"No pressure, no diamonds." - Some guy, somewhere, probably.
When you're the future of Ohio State football at quarterback, the pressure is very real. It's suffocating to anyone but the strongest personality and it has crushed more than its fair share of dreams. There's expectations that come with donning the scarlet and gray and taking the snaps in front of 106,000 people, both on and off the field.
There's a gravity to knowing that the hopes and dreams of millions of people rest on your ability to read a defense and make an accurate throw into coverage. Knowing the vicarious successes and failures of an entire state and one of the largest alumni bases in the country is a tall order, and it's certainly not for everyone.
Don't tell that to Massillon freshman quarterback Danny Clark. Don't tell that to Jeff Clark, Danny's father, either. This is exactly what the phenom — dubbed "the Prototype" — was made for, and the 6-foot-3, 205 pound 15-year old relishes the chance. He's working in earnest for a chance to become the starting quarterback on the varsity team at Massillon as a true freshman, an almost unheard of opportunity at one of the country's most recognizable high school programs. Playing football for the Tigers could be the best thing for him as he enters his high school career with immense pressures — like the presumption that he'll be Ohio State's quarterback in 2017 — because at Massillon football is a way of life. Football is life, and that's just fine with Danny Clark.
"I love everything about the game. When I'm out there on the field, all I think about is my team, and winning with my brothers," the younger Clark said. "My training routine is the same as every other varsity Tiger football player. My offensive co-ordinator is my quarterback coach also. So right now I train six days a week with my teammates, and have quarterback classroom study on Sunday, usually. It's a normal Massillon football schedule."
A normal schedule for a high school student just about to step onto his high school campus for the first time hardly involves quarterback classroom study on a Sunday afternoon, but there's not much "normal" about Danny Clark, and there's hardly ever been according to his dad, a former high school prospect himself that originally signed with Northern Illinois out of high school.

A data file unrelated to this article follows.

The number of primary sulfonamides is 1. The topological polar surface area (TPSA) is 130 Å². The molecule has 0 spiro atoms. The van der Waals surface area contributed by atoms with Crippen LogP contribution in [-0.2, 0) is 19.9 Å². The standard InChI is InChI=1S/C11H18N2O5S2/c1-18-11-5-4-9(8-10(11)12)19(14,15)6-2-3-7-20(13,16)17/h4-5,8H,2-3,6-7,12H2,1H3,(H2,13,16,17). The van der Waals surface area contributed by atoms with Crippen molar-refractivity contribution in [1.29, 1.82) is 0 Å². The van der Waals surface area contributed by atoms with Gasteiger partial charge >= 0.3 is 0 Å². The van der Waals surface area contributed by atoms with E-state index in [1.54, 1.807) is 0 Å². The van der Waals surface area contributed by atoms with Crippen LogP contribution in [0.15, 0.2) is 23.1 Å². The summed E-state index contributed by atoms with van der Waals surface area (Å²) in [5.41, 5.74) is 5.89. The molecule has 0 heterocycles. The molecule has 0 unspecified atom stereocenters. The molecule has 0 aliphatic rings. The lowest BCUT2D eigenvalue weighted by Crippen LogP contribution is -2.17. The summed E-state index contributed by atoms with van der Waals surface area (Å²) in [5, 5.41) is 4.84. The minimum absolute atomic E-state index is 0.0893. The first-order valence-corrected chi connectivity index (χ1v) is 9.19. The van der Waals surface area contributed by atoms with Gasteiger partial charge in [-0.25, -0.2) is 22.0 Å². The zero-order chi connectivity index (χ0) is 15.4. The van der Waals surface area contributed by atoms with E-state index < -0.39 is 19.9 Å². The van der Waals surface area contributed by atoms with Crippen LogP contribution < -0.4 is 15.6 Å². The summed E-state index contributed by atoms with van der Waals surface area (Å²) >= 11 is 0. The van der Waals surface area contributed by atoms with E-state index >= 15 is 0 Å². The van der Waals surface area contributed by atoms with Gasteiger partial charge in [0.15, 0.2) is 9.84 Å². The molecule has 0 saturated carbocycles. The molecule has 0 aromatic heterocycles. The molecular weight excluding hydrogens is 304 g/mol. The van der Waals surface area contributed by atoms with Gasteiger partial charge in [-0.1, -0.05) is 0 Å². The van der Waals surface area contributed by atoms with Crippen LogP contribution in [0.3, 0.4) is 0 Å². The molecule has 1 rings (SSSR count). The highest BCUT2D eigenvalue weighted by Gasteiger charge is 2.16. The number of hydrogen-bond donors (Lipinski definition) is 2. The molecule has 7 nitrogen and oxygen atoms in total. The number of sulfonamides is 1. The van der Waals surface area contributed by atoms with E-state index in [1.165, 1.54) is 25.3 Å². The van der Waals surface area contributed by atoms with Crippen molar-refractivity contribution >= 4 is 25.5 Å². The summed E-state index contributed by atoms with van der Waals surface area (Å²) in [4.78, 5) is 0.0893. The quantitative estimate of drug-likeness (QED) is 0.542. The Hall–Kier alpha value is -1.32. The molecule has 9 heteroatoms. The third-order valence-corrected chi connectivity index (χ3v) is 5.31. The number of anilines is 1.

"I realized Danny had a lot of ability, a lot of potential, when he played his first year at six-years old. He was just a lot bigger, stronger, and more aggressive when it came to contact," Jeff Clark said of his son. "I always said that if he was solving calculus problems at six, we would have done our best to cultivate that interest; it just so happened that football was where he showed the most talent. There is a book by Malcolm Gladwell called "Outliers," and a lot of my parenting views, especially when it comes to sports, or exceptional talent in general, come from that book. As Danny's coach up until 7th-grade, I pushed him very hard, but always made sure he knew that I loved him very much. Youth football was crazy for us, we had to drive over an hour away to play in a league with no weight rules for the ball-carrier so Danny could still carry the ball. A lot of people don't know this, but Danny was a tailback until 5th-grade. He could always sling the football, but we needed him in other places on our team. Then when 7th-grade started, I handed him over to the middle school coaches, and stepped back into a Dad role. At this point all I can do is be as supportive, and positive as possible with my son. We know there is a lot of pressure from the outside for Danny to live up to the hype. He says he doesn't think about it and I believe him. I don't do anything to add undue pressure or stress. I ask him how it went at practice. He tells me, and I tell him to keep it up. That's about it."
As Danny tries to take the reins at Massillon, those "dad days" are becoming more prevalent for Jeff and the challenge of remaining regular high school student — that just so happens to be blessed with well above regular physical talents — gets tougher for the Prototype, especially in a town where football is your first love, your first religion and your first words.